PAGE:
Rights groups say that PM Sheikh Hasina's government is trying to conceal information about COVID-19. Experts say the public health crisis in Bangladesh is far worse than what the authorities are projecting.
Sajal Bhuiyan, a journalist based in Narsingdi district, was working on a report about the rice crisis in Bangladesh amid the coronavirus pandemic. He told DW that he visited Nasir Uddin Khan, a sub-district administrator, to ask him questions about the alleged misappropriation of rice that was earmarked for people affected by the virus. His previous report on the issue, which was aired on a private TV channel, had already angered local politicians.
Bhuiyan said that when he entered Khan's office on April 23, the official and his supporters started beating him. "They roughed me up until I fell unconscious," said the journalist, who is currently being treated in a hospital in Dhaka. Bhuiyan accused the official of trying to stop people from taking him to hospital.
Doctors said he suffered injuries to his head and eyes, and was transferred to the Dhaka Medical College. "One of my eyes has lost sight due to the injury. Other injuries require a long treatment," the journalist told DW.
Bhuiyan has not received any financial support for his treatment from his news channel. No local journalist association has expressed support for him, he said. He has filed a case against his attackers.
"Khan has support in the ruling Awami League party. I want justice, I want to see Khan behind bars."
Not an isolated case
According to the Paris-based Reporters Without Borders (RSF) media watchdog, 15 journalists have been attacked in Bangladesh in the past few weeks for their reporting on COVID-19 issues. Some journalists living abroad say they have also been pressured by Bangladeshi authorities over their critical reporting of the government's COVID-19 response.
Tasneem Khalil, a Bangladeshi-Swedish journalist, said that three members of a Bangladeshi intelligence wing questioned his mother about his work in Sylhet district. He thinks it was an attempt by the officials to stop him from critical reporting.
"This kind of harassment is deplorable and unacceptable. The Bangladeshi government must stop it and make sure that my mother receives protection," said Khalil, who is the editor of the Netra News newspaper.
Bangladesh, a Muslim-majority country of over 165 million people, has so far registered more than 10,000 COVID-19 cases and over 180 related deaths. But experts believe the number of infections could be much higher as the pace of testing has been quite slow.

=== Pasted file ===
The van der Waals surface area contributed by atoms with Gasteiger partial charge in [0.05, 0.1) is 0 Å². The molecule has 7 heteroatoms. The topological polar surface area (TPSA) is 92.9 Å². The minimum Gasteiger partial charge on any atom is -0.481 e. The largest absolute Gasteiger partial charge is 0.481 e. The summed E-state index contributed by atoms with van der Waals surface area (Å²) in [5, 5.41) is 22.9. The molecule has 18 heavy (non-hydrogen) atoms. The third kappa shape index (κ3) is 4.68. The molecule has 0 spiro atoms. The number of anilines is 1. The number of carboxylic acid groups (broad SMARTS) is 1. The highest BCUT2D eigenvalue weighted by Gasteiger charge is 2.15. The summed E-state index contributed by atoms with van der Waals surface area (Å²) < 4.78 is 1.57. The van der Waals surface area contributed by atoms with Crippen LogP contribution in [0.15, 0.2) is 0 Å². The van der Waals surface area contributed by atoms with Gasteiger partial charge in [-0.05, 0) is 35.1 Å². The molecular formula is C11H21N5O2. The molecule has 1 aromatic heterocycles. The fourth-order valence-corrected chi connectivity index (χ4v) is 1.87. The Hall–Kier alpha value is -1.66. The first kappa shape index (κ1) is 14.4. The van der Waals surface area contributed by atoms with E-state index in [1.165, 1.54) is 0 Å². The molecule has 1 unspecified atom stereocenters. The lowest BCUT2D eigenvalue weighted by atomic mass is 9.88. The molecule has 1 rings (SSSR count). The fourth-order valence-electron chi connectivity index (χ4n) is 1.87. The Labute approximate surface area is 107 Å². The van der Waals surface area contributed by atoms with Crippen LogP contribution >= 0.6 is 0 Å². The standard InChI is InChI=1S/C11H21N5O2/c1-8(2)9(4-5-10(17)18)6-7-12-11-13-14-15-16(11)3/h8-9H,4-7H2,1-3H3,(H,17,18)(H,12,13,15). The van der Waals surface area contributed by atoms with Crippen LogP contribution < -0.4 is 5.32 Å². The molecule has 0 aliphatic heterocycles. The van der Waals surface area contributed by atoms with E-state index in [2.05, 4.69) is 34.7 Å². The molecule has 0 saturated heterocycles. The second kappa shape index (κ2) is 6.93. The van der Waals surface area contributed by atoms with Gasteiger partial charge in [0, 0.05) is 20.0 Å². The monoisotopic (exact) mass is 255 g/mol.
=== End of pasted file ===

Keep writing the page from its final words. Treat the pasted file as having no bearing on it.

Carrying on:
Dhaka's measures to contain the spread of the novel coronavirus have come under sharp criticism in the past few weeks, with critics describing them as inadequate.
Restrictions on sharing information
Prime Minister Sheikh Hasina's government has been accused of muzzling the press and trying to prevent journalists from informing the public about the severity of the coronavirus pandemic in the country.
"There is no doubt that the government is trying to control information; it wants to conceal information about the misappropriation of relief materials and a lack of preparedness to deal with the health crisis," Ali Riaz, Distinguished Professor of political science at Illinois State University, told DW.
"The restrictions on healthcare workers regarding their engagement with the media and punitive actions against doctors are part of a strategy," Riaz said.
But Manjurul Ahsan Bulbul, former president of the Bangladesh Federal Union of Journalists (BFUJ), believes the recent attacks on journalists are related to reporting about corruption and not to the coverage of the coronavirus crisis.
Erosion of democracy?
Bangladeshi authorities often slam critical reporting as "fake news." Rights groups say the South Asian country's Digital Security Act, which was enacted to stop fake news and disinformation, has often been used as a tool to muzzle critical voices in the country.
"We have called on the Bangladeshi government to amend the act immediately in compliance with international human rights laws, including the International Covenant on Civil and Political Rights," Saad Hammadi, a South Asia campaigner for Amnesty international, told DW.
"Media professionals must tell the government how this act has violated people's rights and call for its amendment," he added.
Riaz says that Bangladesh is experiencing an "incremental erosion of democracy" under the ruling Awami League party.
"The ruling party wants to muffle all critical voices. However, journalists should bear some responsibility too. They stand divided and some media owners collude with the government," he said.